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Canary Islands announce support plan for sectors most affected by the COVID crisis with an extra €400 million in aid

Canary Islands announce support plan for sectors most affected by the COVID crisis with an extra €400 million in aid

The President of the Canary Islands, Ángel Víctor Torres, and the vice president, Román Rodríguez, presented last week the regional support plan of extraordinary measures to help the sub-sectors of restaurants, bars, hospitality, commerce and sports companies most affected due to the consequences of the COVID-19 pandemic and the health restrictions applied in response. The new program of measures contemplates a total of €400 million, in addition to the €95.3 million in direct contributions distributed since March 2020 by the regional Executive for air and maritime transport, the agricultural sector, the self-employed, culture and other productive areas.

This is the highest budget extraordinary support plan presented by any Spanish autonomous community for those most affected sub-sectors, taking into account the state average and the economic capacity of the Canary Islands. €165m is aimed at direct non-refundable aid, based on the effects of the pandemic on the different businesses. To administrate this, an application call will be opened, with a goal of maximum speed, objectivity and effectiveness, in compliance with current regulations. In any case, the Executive is convinced that this package of direct aid will be in place during this first quarter of 2021.

The other €235.8m corresponds to the postponement of the Canarian General Indirect Tax (IGIC) of the first quarter of 2021 (a total of €195m) and tax debts for six months, which is expected to be approved in the Governing Council this Thursday, entering into force from its publication in the Official Gazette of the Canary Islands (BOC). The collection of IGIC corresponding to April will be delayed until September and, to compensate it, the Government will resort to a credit policy, although without ceasing to contribute what corresponds to municipal councils and city councils for that period so that they do not fall into default.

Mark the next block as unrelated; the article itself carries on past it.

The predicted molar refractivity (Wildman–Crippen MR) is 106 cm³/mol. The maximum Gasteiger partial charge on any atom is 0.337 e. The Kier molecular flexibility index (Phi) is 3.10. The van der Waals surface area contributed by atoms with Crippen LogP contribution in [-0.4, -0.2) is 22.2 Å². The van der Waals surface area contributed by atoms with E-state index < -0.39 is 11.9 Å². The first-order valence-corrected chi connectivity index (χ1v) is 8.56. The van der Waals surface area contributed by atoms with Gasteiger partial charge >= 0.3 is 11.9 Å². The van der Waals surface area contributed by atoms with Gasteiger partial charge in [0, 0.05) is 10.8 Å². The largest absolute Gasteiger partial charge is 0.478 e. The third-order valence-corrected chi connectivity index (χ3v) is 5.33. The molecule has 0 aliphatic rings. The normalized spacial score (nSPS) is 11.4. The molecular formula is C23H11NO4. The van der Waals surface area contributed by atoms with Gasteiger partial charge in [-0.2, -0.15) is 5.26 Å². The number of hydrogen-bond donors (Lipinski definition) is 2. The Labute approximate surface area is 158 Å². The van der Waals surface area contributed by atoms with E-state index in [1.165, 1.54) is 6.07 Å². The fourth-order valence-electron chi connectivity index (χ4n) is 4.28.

The regional president highlighted the relevance of this program of measures and those already processed by the Canary Islands during 2020. As indicated, they will complement those included in the decree of the last Council of Ministers in 2020 and will alleviate the effects of the restrictions on all the islands, regardless of the alert level that they have had during each phase. “This is the most important economic proposal that has been made by any community, which is also the most affected in [terms of] tourism, restaurants and commerce” Torres pointed out.

The regional Executive wants the €165m in direct aid to come from the React-EU European recovery funds. For this, explained Román Rodríguez, it has been proposed to the central government that they, in turn, propose to the EU a restructuring of how part of these community resources are to be used. The final proposal will be presented before the 31st of this month and the Government hopes that it will be approved. Otherwise, another extraordinary loan will be used to cover that €165m.